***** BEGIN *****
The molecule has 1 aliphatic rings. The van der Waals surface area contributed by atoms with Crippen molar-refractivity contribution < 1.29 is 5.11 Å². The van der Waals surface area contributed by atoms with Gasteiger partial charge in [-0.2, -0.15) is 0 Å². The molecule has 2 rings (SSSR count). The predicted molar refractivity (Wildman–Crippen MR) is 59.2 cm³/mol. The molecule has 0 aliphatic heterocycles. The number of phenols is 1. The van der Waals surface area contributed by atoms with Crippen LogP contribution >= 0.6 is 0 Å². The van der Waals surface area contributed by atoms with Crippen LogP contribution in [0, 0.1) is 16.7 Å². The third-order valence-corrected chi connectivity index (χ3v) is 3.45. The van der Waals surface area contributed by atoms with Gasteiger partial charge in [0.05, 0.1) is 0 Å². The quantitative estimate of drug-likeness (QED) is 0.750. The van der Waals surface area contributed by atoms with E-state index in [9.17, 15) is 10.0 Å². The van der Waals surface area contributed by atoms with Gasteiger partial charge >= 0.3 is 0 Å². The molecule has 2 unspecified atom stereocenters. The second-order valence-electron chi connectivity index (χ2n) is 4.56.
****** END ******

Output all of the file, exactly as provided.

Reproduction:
The molecule has 1 aliphatic rings. The van der Waals surface area contributed by atoms with Crippen molar-refractivity contribution < 1.29 is 5.11 Å². The van der Waals surface area contributed by atoms with Gasteiger partial charge in [-0.2, -0.15) is 0 Å². The molecule has 2 rings (SSSR count). The predicted molar refractivity (Wildman–Crippen MR) is 59.2 cm³/mol. The molecule has 0 aliphatic heterocycles. The number of phenols is 1. The van der Waals surface area contributed by atoms with Crippen LogP contribution >= 0.6 is 0 Å². The van der Waals surface area contributed by atoms with Crippen LogP contribution in [0, 0.1) is 16.7 Å². The third-order valence-corrected chi connectivity index (χ3v) is 3.45. The van der Waals surface area contributed by atoms with Gasteiger partial charge in [0.05, 0.1) is 0 Å². The quantitative estimate of drug-likeness (QED) is 0.750. The van der Waals surface area contributed by atoms with E-state index in [9.17, 15) is 10.0 Å². The van der Waals surface area contributed by atoms with Gasteiger partial charge >= 0.3 is 0 Å². The molecule has 2 unspecified atom stereocenters. The second-order valence-electron chi connectivity index (χ2n) is 4.56.